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Day 8 Recognize the emotions connected to your pain...

Discussion in 'Structured Educational Program' started by Pietro Carloni, Mar 7, 2018.

  1. Pietro Carloni

    Pietro Carloni Peer Supporter

    Are you having success at recognizing the emotions connected to your pain? If you have, how do these emotions make you feel?
    Today's work is summarized in the questions that I'm placing more and more often and the answer is that I can very rarely perceive emotions related to my pain.
    I'm always focused on symptoms and this concentration generates insecurity that generates in turn other symptoms. I believe that all this pain is generated by negative emotions like anger and resentment, criticism and guilt and I know that they have become so confidential that it seems to me that they are now part of me. but I'm getting convinced they are a consequence of what I am constantly repressing. the emotions that I can not access and feel that make me feel good are covered by fear, it's like I'm afraid of being well. and this is the leitmotif of my psychotherapy sessions, during these sessions there are moments in which I feel intense emotions that give me strength and hope and those moments when I understand I'm experiencing a sense of positive well-being and an almost total absence of pain.
    In this regard I find much comfort in the reassuring words of Luoise Hay and Lucia Capacchione's writing experiments that put me in touch with very evocative and emotionally stimulating memories.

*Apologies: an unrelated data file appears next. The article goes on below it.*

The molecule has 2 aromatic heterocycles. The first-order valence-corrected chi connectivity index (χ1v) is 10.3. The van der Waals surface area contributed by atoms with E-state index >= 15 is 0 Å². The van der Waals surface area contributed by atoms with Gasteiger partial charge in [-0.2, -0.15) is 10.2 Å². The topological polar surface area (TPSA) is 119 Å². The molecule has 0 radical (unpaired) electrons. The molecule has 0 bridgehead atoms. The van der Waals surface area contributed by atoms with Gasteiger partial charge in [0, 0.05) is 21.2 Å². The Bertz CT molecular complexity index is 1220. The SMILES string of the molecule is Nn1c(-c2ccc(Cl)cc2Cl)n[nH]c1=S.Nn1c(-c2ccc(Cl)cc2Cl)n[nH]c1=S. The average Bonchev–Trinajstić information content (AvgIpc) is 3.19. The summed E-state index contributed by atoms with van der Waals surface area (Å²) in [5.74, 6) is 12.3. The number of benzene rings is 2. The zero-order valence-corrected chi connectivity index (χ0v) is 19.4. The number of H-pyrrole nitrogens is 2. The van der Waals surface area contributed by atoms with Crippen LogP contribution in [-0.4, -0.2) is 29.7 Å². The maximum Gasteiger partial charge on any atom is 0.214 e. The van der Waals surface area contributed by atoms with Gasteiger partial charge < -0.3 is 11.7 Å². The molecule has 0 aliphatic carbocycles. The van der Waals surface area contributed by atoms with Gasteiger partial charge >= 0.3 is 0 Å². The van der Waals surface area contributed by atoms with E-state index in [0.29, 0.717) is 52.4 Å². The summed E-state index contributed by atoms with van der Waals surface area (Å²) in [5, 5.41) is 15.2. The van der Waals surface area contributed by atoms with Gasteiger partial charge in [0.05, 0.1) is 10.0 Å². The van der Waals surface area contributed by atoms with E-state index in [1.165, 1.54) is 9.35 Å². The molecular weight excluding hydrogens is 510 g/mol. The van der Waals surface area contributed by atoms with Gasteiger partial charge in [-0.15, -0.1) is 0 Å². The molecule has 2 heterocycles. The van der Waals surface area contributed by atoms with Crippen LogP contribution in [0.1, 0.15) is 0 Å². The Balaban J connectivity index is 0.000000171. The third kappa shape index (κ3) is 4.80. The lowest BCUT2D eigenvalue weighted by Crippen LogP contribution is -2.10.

Greetings to all and thank you for existing
     
    Kevin Barry likes this.
  2. Celestialstar

    Celestialstar New Member

    Hi Pietro- I have had some success but it is hard.

    I am on Day 9 and have been working the program. One thing I have found is t0 help is writing a letter to myself - or to someone else. I type pretty fast and I just go for it - stream of consciousness, uncensored writing.

    I have come to this forum after a major medical issue happened two years ago. It started the pain but I believe it continues due to TMS.

    One of the emotions I have not yet been is angry. These things happen, right? Medical issues aren't necessarily someone's fault. It's hard to know where to put anger and I have not really had any. I have been incredibly sad and grieving (I have been basically disabled by this).

    Through identifying stressors and fast typing, I have noticed my writing tends to morph from sadness to anger, something I have not yet felt. And as I let myself say the things I would never dare say aloud. I type hard and fast, and allow myself to say anything I want - fair or not fair to others. It's the equivalent of a child's temper tantrum... something someone like me would NEVER do. I pride myself in being logical, fair and always giving others the benefit of the doubt.

    I delete what I have written as soon as I have written it and let it go. I believe anger is the emotion that I have not successfully recognized that is causing my pain. It is buried deep below grief. When I recognize that anger now, I feel better actually (very surprisingly as anger isn't a prized emotion). Prior to this, I would not have perceived it. I should note I was writing with a pencil too - for some reason, the typing has been better for me.